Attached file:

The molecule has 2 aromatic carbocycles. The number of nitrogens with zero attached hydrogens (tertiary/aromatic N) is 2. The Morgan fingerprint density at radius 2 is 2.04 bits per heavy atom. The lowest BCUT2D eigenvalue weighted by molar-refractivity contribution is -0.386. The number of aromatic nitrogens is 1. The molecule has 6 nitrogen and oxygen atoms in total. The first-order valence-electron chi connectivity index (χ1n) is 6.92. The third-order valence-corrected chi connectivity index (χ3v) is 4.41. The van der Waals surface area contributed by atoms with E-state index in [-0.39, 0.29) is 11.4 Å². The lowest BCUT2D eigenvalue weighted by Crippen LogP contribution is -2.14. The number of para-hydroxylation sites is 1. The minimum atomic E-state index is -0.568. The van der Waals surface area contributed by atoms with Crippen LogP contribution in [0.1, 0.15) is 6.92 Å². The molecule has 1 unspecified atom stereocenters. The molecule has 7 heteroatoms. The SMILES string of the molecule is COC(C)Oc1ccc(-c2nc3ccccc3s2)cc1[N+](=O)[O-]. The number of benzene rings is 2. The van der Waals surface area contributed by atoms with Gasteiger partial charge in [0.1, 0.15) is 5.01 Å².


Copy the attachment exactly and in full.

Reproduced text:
The molecule has 2 aromatic carbocycles. The number of nitrogens with zero attached hydrogens (tertiary/aromatic N) is 2. The Morgan fingerprint density at radius 2 is 2.04 bits per heavy atom. The lowest BCUT2D eigenvalue weighted by molar-refractivity contribution is -0.386. The number of aromatic nitrogens is 1. The molecule has 6 nitrogen and oxygen atoms in total. The first-order valence-electron chi connectivity index (χ1n) is 6.92. The third-order valence-corrected chi connectivity index (χ3v) is 4.41. The van der Waals surface area contributed by atoms with E-state index in [-0.39, 0.29) is 11.4 Å². The lowest BCUT2D eigenvalue weighted by Crippen LogP contribution is -2.14. The number of para-hydroxylation sites is 1. The minimum atomic E-state index is -0.568. The van der Waals surface area contributed by atoms with Crippen LogP contribution in [0.1, 0.15) is 6.92 Å². The molecule has 1 unspecified atom stereocenters. The molecule has 7 heteroatoms. The SMILES string of the molecule is COC(C)Oc1ccc(-c2nc3ccccc3s2)cc1[N+](=O)[O-]. The number of benzene rings is 2. The van der Waals surface area contributed by atoms with Gasteiger partial charge in [0.1, 0.15) is 5.01 Å².